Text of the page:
I then got one of the natives to cut me a twig from a branch of a tree, trim it up a bit, and hand it to me. This was done, the twig being about four feet in length, and very pliable, I was still empty handed, with my sleeves turned back, and I drew their attention to this fact. I then took the twig in my hands, one hand at each end, and called for dead silence, and said, "I am thirsty, can your Medicine man produce water from a stick? For I can; watch;" and with that I bent the twig over, and from one end of it I squeezed out a small cupful of water; I then turned the twig round and from the other end I squeezed out a small cupful of milk; I then wiped the twig clean and made a present of it to the Paramount Chief.

This last trick had an outstanding effect on the minds of the Natives, for, as I pointed out, it was a trick with a direct effect.

Most Conjurers, I think, will guess how I did this trick. As the Native is very superstitious, it was not a difficult matter to cast a spell on him, his mind is very susceptible to autosuggestion. I will give you two instances, to illustrate what I mean.

A considerable number of years ago, a Frenchman, who had settled in Kenya, built himself a very large house some little way outside Nairobi, and when it was nearly completed, it caught fire in some mysterious way, and, although arson was suspected, it could not be brought home to any of the natives who had been working on the building, and the Police gave up the investigation.

The Frenchman was convinced, in his own mind, that one of the Natives was responsible for the starting of the fire; so he took the law into his own hands and arranged for a Witch Doctor to investigate. One Sunday morning, the Witch Doctor got all the boys together from the Compound; and, after the usual palaver, he announced that he knew that the boy who was responsible for the fire, was one of those present, and to prove his powers, he would put a spell on the culprit, and that, in about an hours time, when that shadow of the large tree reached a certain spot, the boy concerned, would start crying, and he would continue to cry till he had confessed to his crime.

The boys were then told to go away, and come back in about half an hour, and then to stand near the tree and watch the shadow till it reached the spot indicated. Sure enough, as the time approached, all the boys filtered back to the tree, and stood silent and absorbed, watching the shadow creeping closer and closer, when suddenly one of the boys started to laugh, for, he said, this was a good joke; he stopped; then laughed again, and then again; in fact, he could not stop himself; he got hysterical, and in the meantime, slowly but surely, the shadow crept on and on.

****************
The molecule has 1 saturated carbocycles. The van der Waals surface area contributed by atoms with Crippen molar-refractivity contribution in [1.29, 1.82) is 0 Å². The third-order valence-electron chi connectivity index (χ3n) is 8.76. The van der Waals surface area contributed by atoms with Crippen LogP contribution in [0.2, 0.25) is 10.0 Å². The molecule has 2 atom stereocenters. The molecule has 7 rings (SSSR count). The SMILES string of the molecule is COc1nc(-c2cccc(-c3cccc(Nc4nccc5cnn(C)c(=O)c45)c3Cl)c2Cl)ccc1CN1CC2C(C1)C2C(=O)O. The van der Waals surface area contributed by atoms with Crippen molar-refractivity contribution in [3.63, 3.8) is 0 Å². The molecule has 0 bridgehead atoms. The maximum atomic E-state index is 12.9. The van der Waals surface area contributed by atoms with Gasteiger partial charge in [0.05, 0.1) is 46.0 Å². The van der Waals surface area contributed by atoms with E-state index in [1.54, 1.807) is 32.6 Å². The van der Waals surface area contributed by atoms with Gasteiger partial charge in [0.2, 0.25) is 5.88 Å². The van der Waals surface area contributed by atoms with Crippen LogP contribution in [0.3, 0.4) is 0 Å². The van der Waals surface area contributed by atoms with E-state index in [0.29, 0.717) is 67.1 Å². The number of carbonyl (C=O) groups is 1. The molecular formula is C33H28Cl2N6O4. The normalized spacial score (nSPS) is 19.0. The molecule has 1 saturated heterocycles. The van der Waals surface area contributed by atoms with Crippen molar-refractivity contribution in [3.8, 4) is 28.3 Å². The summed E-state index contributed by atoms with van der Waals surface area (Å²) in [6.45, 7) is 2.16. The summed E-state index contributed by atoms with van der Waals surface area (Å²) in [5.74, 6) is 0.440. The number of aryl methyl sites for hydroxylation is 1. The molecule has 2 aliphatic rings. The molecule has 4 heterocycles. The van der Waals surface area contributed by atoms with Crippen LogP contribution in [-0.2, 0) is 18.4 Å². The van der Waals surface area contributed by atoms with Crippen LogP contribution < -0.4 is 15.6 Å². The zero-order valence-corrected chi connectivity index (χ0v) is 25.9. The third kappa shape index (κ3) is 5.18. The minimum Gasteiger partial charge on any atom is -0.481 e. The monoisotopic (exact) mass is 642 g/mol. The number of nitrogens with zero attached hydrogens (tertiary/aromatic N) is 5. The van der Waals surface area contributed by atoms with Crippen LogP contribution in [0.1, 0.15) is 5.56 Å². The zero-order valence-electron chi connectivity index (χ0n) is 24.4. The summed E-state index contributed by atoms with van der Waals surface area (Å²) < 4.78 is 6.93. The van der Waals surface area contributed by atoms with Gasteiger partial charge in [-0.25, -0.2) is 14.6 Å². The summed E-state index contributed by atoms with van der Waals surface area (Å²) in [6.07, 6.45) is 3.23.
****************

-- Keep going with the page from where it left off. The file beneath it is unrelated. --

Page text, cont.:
Then, as suddenly, just as the shadow reached the spot, the boy’s hysterical laughter turned into a dismal cry, and he cried and cried, and could not stop, and staggering up to the Head Boy, made his confession. He said that he had a grudge against the Frenchman, who had punished him for some minor offence by cutting his pay, and so, one night, he had crept out of his hut and set fire to the grass roof of the Frenchman’s house.

The again, I myself, quite innocently, cast a spell on a pool little native Pigmy from the foothills of the Ruwenzori Mountains.

I was in Uganda at the time and had been staying at the ‘Mountains of the Moon’ Hotel at Toro, where I had given quite a number of entertainments and was known to the Natives for miles around the ‘White Shatani’ – White Satan or Miracle Man, and one morning, while standing on the verandah, admiring the beautiful view of the snow topped mountains in the distance, one of the little black men, from the slopes of the Ruwenzori, came along with a basket of fruit, which he was trying to sell. I asked him the price of the fruit, and when he told me what he wanted for it, I knew he was asking far above the market price, so I refused to buy, but offered him a smaller price; this he would not accept, so I told him to clear off and he would have to walk until he died, before he sold his fruit at that price; meaning, of course, that he would have to walk a very long way, before anybody would pay the price he was asking. So the little man picked up his basket and left. In the afternoon the headwaiter came to me and asked me if I wouldn’t remove the spell I had cast on the Pigmy from the hills. I said that I didn’t know what he meant; then he explained that the little man had been walking round and round the Hotel, without stopping, and when questioned, had told the boys that the White Shatani had cast a spell on him, and ordered him to walk till he fell dead, as a punishment for trying to overcharge for his fruit. It was now up to me to remove the spell, and, at the same time, uphold the prestige of the White Shatani; so I had him brought before me, and gave him a lecture, and told him that if he wanted the spell removed, he must agree to sell me the fruit at the market price, and then he could go free. This, of course, he willingly did; so I bought all his fruit, and told the waiter to take him to the kitchen and give him a good feed, and a bed for the night, so that he could return to his home early next morning.